Lastolite Ezybox Review

Alright, it’s time for the long-awaited (for some of you) Lastolite Ezybox review! I’ve been playing with this amazing softbox for a couple of weeks now and I have to say that I am VERY impressed. There are lots of things I like, and really nothing that I don’t like. Without further ado, onto the review! (Lame, I know.)

I have the 24″x24″ Lastolite Ezybox, which one would think would take up a lot of space. Lastolite fooled us though because it doesn’t take up hardly any space at all! It comes in a little zipper bag that measures 10″ in diameter, which easily fits into most medium-to-large camera bags. The Ezybox is much like Lastolite’s Tri-Grip diffusers and reflectors in that it folds up nice and neat. Think “Magic Shade” for your car and you’ll know what I mean. If you buy the kit with the speed ring and hot shoe bracket, they’ll both fit in the zipper bag with the Ezybox for an ultra-portable softbox solution.

Setup and Breakdown
Once again, the Ezybox really shines here. The first setup takes a couple minutes because you have to open all the plastic bags and whatnot. After you’re first go around, you can set it up in less than a minute. It quickly unfolds into it’s softbox form and all you have to do is slip the speedring into place on the back of the softbox. It attaches in a somewhat unusual manner, but don’t confuse that with dysfunctional because that’s certainly not the case. The speedring is held into place by the outer support pieces of each side of the softbox, at the back of the softbox, and basically held into place by friction. Don’t worry, it won’t go anywhere. It’s pretty sung. I leave the hot shoe bracket attached to the speedring all the time to maintain an ultra-short setup time.

The diffusion panels velcro into place and they stay put. You won’t have to worry about them falling off thanks to the super industrial-type velcro used by Lastolite. Very well done here. Also, when it’s time to break the Ezybox down, you can simply un-velcro and fold one corner of the diffusion panels to the other corner and fold up the Ezybox with the diffusion panels in place. Again, this will make your setup more efficient.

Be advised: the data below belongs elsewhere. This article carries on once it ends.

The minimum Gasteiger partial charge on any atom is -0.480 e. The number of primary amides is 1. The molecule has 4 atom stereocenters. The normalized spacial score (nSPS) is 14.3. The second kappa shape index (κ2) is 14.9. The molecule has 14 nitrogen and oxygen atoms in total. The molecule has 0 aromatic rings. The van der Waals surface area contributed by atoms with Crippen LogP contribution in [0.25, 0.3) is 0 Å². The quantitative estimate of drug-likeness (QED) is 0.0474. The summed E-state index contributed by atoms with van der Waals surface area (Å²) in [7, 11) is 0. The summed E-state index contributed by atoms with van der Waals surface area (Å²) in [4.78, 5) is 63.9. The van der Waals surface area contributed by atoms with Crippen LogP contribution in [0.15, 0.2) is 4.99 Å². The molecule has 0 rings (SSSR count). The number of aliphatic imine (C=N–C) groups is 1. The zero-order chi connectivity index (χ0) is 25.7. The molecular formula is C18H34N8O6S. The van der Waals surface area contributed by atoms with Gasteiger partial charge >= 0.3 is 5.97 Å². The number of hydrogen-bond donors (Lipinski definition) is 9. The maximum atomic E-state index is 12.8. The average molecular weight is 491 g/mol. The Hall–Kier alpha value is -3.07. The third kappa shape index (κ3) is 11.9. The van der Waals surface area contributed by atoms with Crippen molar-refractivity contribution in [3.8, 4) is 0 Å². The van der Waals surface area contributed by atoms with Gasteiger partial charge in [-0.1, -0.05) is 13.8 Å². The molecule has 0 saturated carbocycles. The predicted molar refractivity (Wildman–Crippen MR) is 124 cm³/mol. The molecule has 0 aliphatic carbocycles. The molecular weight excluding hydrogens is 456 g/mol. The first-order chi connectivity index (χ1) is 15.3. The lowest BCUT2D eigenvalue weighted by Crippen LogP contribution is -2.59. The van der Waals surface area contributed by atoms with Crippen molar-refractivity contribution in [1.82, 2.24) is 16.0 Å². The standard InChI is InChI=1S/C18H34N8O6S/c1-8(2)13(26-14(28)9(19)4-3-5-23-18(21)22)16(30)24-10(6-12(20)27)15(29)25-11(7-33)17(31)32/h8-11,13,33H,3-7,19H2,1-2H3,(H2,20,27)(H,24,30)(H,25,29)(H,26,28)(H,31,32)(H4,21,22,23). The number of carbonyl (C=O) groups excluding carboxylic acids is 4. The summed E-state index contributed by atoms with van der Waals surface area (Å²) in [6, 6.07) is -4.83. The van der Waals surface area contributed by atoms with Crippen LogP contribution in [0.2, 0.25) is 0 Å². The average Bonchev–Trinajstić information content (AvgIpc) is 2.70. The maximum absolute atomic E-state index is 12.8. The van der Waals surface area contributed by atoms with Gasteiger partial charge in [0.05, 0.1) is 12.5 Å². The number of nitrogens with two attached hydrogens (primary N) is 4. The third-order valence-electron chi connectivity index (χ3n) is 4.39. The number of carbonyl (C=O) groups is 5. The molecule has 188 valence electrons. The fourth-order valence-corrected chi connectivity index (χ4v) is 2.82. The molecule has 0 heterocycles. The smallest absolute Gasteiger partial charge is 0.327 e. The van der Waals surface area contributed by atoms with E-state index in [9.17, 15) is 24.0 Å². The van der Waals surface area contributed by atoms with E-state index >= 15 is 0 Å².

Speaking of breaking down the Ezybox, once the diffusion panels are folded then you can slip the Ezybox off of the speedring and fold it in until it’s flat. Then fold it in half (like a book) and then with the longer side facing you, fold it again just like a Tri-Grip and it’s ready to go into it’s zipper bag. Simple and efficient… which I really dig!

Quality of Light
All I can say is WOW! The light quality from the Ezybox is amazing. It’s soft, beautiful, and flattering! Add the fact that you get more control over your light because it’s a softbox and now we’re really lighting! I’m sorry that I waited so long to get one! Check out the shot below:

I love the big, square catchlights in the eyes! Much better than an umbrella as far as I’m concerned.

Lastolite offers an array of accessories for their Ezybox line including a telescoping handle. It is a great thing to have when working alone or with a VAL (Voice Activated Lightstand). The hot shoe bracket that comes with the kit is sturdy and you won’t have to worry about your flash going anywhere, but make sure you have an umbrella swivel bracket if you want to be able to tilt the Ezybox. The way that the bracket is designed is great because you can tilt the box to point straight down on a regular lightstand, which is handy.